My Neighbor Is Creeping Me Out. Help!

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Welcome to Ask Willie D, Rocks Off's advice column where the Geto Boys MC answers reader questions about matters, in his own words, "funny, serious or unpredictable." Something on your mind? Ask Willie D!


Dear Willie D:

My son is 15 years old and he doesn't have any friends. He spends most of his time in his room on his computer, and listening to music. He only comes out to eat, use the bathroom, and leave the house. When I ask him if there is something bothering him, he always says no. Every time he leaves home for school I search his room for drugs and other clues that might signal trouble, but I can't find anything.

He is a good student, and doesn't cause trouble. However, to be his age and be so anti-social is not normal. Call it mother's intuition, but I believe he's hiding something. What are your thoughts?

Mother's Intuition:

Try to include your son in your activities, or inject yourself into his. When my son was five he started watching the National Geographic Channel, so I started watching it too. I researched information about exotic animals and the wilderness and discussed my findings with him. The shared interest opened a new line of communication, and helped to strengthen our bond.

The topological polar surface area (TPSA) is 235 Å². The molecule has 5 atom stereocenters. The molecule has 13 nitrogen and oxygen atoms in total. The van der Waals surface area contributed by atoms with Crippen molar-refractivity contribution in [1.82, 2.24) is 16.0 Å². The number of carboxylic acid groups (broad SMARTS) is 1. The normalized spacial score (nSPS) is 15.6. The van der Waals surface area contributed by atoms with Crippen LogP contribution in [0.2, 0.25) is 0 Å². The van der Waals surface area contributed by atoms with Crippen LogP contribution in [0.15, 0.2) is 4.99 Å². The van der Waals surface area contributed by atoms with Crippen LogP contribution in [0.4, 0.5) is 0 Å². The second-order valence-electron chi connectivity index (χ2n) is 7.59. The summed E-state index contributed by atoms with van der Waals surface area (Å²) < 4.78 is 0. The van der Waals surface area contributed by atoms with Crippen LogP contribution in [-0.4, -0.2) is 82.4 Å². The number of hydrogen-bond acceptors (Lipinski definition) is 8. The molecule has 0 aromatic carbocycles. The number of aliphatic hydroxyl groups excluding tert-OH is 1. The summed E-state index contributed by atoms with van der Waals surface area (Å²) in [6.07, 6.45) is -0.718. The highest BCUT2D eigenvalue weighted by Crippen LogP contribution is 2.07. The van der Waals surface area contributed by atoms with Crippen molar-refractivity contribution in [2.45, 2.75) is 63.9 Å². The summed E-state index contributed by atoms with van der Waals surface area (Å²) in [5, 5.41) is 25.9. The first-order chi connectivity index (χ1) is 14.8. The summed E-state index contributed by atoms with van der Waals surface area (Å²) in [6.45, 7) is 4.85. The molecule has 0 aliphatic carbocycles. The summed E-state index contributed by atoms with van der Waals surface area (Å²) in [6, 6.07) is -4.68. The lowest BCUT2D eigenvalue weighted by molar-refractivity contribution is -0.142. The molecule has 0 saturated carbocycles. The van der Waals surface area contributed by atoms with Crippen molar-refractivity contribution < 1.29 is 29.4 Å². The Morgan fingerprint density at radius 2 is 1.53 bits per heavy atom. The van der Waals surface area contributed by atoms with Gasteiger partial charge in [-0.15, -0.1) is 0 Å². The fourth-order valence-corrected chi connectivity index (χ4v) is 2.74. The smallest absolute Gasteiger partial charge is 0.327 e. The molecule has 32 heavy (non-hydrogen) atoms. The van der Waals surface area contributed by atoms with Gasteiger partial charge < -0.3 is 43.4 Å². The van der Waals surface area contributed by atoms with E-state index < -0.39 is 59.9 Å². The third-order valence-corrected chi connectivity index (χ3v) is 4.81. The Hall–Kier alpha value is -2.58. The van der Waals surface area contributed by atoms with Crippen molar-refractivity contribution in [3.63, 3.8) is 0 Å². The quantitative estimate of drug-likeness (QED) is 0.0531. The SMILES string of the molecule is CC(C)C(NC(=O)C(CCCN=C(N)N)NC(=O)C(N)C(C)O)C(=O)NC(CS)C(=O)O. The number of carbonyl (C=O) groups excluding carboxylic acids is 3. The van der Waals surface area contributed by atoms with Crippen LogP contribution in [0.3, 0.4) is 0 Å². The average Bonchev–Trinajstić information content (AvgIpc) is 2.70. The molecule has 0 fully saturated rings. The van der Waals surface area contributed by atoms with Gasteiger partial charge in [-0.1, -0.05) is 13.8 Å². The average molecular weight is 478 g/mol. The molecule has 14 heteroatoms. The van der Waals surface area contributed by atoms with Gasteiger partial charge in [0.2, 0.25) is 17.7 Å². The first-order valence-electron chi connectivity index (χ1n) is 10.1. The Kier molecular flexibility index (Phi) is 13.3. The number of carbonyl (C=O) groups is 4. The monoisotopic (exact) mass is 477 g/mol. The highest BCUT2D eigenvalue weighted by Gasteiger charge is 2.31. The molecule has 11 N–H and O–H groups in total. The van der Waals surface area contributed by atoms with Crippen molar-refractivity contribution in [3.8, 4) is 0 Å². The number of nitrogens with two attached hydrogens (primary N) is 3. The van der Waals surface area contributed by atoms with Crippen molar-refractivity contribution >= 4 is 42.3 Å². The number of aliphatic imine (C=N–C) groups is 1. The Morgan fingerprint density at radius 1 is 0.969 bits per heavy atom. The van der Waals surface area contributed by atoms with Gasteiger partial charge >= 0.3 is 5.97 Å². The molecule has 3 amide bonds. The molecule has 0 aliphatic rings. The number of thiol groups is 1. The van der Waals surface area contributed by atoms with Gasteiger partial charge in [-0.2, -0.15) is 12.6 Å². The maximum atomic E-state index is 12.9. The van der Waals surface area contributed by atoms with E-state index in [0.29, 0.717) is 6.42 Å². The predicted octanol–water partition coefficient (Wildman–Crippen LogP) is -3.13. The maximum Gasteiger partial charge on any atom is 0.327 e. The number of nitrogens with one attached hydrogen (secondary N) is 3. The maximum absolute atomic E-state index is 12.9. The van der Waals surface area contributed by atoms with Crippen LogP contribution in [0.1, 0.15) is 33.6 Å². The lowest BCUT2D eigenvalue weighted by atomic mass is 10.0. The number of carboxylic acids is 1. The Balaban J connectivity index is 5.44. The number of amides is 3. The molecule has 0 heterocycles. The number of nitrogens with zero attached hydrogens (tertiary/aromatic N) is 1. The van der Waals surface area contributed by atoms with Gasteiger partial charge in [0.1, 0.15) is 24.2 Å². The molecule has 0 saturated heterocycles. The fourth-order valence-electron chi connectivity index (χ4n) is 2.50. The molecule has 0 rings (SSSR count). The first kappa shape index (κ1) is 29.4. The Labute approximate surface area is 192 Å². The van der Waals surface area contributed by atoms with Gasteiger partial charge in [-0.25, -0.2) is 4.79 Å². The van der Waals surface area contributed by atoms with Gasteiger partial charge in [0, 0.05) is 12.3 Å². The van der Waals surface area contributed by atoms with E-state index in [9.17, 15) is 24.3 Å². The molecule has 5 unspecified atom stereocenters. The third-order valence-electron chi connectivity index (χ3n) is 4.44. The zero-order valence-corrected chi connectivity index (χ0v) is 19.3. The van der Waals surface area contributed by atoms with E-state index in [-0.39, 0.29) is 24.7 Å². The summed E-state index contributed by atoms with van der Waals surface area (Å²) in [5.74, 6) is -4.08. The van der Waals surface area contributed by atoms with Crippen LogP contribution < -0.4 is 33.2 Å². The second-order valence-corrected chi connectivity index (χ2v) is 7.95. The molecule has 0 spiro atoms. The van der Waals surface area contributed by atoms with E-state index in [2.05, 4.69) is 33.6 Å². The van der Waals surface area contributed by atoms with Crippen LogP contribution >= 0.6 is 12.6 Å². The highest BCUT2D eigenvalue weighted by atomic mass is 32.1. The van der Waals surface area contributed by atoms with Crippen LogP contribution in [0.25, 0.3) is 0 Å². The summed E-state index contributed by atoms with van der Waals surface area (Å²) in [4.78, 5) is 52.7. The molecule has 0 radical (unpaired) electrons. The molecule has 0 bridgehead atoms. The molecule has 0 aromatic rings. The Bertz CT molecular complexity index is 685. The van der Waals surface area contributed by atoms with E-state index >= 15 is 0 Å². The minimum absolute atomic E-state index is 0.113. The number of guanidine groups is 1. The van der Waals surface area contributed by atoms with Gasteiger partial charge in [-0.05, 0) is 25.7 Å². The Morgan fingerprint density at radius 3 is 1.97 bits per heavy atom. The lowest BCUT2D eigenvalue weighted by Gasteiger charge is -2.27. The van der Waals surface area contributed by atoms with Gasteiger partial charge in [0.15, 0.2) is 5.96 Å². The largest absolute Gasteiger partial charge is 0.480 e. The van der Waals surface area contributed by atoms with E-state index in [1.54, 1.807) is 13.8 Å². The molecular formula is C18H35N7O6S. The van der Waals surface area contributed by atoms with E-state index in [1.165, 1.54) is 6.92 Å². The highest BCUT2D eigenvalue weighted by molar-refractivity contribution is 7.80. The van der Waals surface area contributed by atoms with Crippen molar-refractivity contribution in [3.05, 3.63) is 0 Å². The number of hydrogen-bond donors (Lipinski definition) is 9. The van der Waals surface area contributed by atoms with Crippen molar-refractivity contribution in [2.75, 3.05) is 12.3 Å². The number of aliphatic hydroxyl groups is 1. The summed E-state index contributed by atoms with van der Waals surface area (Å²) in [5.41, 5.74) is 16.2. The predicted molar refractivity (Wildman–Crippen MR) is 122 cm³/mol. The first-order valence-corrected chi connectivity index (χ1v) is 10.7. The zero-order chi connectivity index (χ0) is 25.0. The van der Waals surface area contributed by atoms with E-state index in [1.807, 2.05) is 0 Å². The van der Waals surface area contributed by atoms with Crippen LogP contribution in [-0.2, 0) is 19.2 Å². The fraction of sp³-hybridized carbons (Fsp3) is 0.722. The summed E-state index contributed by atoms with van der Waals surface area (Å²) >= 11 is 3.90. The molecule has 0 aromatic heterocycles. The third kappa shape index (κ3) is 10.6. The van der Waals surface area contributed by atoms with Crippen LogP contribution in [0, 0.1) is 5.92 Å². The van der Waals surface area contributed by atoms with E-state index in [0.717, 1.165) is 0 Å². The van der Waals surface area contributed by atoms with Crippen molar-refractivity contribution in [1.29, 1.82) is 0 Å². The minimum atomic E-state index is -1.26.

Sometimes when your son is in his room with the door closed, just go in and sit on his bed with him for a few minutes and talk about random things. It doesn't have to be important. What you're doing is showing him that you care enough to put your life on pause for him. Whether a teenager is troubled or not, often they tend to retreat to their own little world. Let him have his space, but don't let him shut you out. Monitor him closely, but more importantly let him know he is loved by keeping an open line of communication and continuing to support him.


Dear Willie D:

I live in an apartment complex where I have to pass by my neighbor's front door to get to my house. He often leaves his door cracked just to make sure he doesn't miss me when I pass by. When he sees me he stands in the doorway and tries to make small talk. He's always asking me about my boyfriend, and staring at me like he wants to devour me.

I have given him the cold shoulder on numerous occasions. I never initiate conversation with him, and when he speaks to me I say the least amount of words to end the conversation as soon as possible; all the while moving inside of my apartment or away from it. He hasn't broken any laws, but he seems like the type that would.

He is a first-class creep. I like my apartment, so I don't want to move. How do I get this creep out of my life?

Creeped Out:

You could just tell him to back off, which might stop him from speaking to you, but he'll still be staring - can't tell people where to look. Unfortunately, if you want to rid yourself of Mr. Wonderful, you're probably going to have to move.

Prying neighbors are right up there with loud and obnoxious ones; and it's even worse when the only thing separating you from being disturbed is a paper thin wall or floor. They don't call it an apartment "complex" for nothing.

More Ask Willie D on the next page.


Dear Willie D: